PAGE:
• Greek debt crisis: What are capital controls? (BBC News)  Basically, a capital control is when the government tells you that you are no longer allowed to move your money around freely.  Capital controls can be used to order its banks to impose strict limits on daily withdrawals and overseas transfers of cash. It can also impose other measures such as limiting foreign exchange transactions.  The purpose now in Greece is to prevent euros flowing out of Greek banks - to overseas banks, into a different currency, or to be stashed under the mattress.
  • Social divisions laid bare as Tsipras move pits rich against poor (Financial Times)  The article has interviews with a few Greeks and it seems more like youth (under 40) vs. older Greeks in that non-statistical sample.
  • Greek Capital Controls Could Buy Time But Will Not Change Mood Nor Vote (Forbes)  This is a severe condemnation of the Tsipras government for not reaching a deal: "Greece is asking a lot and offering nothing, screaming loudly about its treatment."  But the column equivocates:  "The European Union, European Central Bank and IMF may perhaps be too strict in their attitude and there is ground for a debate about their role."  This strange essay concludes with:

Nobody can blame Tsipras or Syriza for the mess Greece is in, but they risk going down into history as turning the country’s problems into a historic disaster.

  • Greek debt crisis: Banks to stay shut, capital controls imposed (BBC News)  Greek banks are expected to stay shut until 7 July, two days after Greece's planned referendum on the terms it had been offered by international creditors for receiving fresh bailout money.  A maximum of €60 (£42; $66) can be withdrawn from an account in one day, if one can find an ATM with cash.  Reportedly 60% were not operating (no cash) Sunday.  The Athens stock exchange will also be closed on Monday.  Econintersect:  What can the Greek government do to successfully reopen the banks?  Fior reference. see article above (under US) about the FDR bank holiday in 1933.


The U.S. Stands Out on Labor Force Participation Rates (David Harrison, The Wall Street Journal)  Among eight major advanced economies, all but one — the United States — show gains in labor force participation over the past 15 years, according to a new study by Maximiliano Dvorkin and Hannah Shell of the Federal Reserve Bank of St. Louis.  Econintersect:  American exceptionalism?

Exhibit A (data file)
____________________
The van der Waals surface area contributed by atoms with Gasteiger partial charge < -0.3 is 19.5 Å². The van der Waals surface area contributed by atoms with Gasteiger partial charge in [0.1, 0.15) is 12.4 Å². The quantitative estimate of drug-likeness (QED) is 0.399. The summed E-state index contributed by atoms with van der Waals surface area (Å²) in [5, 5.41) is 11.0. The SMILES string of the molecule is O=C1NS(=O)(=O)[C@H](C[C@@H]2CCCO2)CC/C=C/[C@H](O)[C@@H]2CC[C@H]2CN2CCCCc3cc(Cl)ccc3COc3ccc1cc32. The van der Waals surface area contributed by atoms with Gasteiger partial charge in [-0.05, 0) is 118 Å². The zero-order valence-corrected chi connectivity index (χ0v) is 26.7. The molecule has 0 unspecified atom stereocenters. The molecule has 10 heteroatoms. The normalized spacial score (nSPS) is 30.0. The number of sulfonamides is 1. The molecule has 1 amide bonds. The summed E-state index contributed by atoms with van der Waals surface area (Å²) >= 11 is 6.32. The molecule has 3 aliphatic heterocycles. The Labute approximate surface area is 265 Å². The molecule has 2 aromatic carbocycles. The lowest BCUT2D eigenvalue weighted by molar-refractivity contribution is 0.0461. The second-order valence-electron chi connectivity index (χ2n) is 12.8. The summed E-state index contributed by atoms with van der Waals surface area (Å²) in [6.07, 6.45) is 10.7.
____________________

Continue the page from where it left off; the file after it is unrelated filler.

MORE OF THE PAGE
June 2015: Unofficial Problem Bank list declines to 309 Institutions, Q2 2015 Transition Matrix (Bill McBride, Calculated Risk)  This is a list actually maintained by a CR contributor named surferdude.  It was first published on 07 August 2009 with 389 institutions.  This was well after the financial crisis crested almost a year earlier and represents a number of problem banks far above the pre-crisis level; so it is not a complete record of banks that could have been included for the entire financial crisis period had the count started a couple of years earlier.  The list certainly would include all FDIC managed bank closures before 07 August 2009 at least back for a year (67 banks) and possibly back to the beginning of 2008 (an additional 34 banks).  For all of 2007 there were only 3 bank failures and an average of less than 4 per year for 2000 through 2006 (average of 3 per year if 2002 with 11 failures is not included).  Here is a summary from this CR post (complete, easy to read tabulation display with the article):

 Since the Unofficial Problem Bank List was first published on August 7, 2009 with 389 institutions, a total of 1,694 institutions have appeared on the list at some point. There have been 1,385 institutions have come and gone on the list. Departure methods include 760 action terminations, 392 failures, 219 mergers, and 14 voluntary liquidations.


Of the 389 institutions on the first published list, 40 still remain nearly six years later. The 392 failures are 23.1 percent of the 1,694 institutions that have appeared on the list. This failure rate is well above the 10-12 percent rate frequently cited in media reports on the failure rate of banks on the FDIC's official list. [Econintersect:  This is reflective of the inadequate status of the FDIC official list.]


Other Economics and Business Items of Note and Miscellanea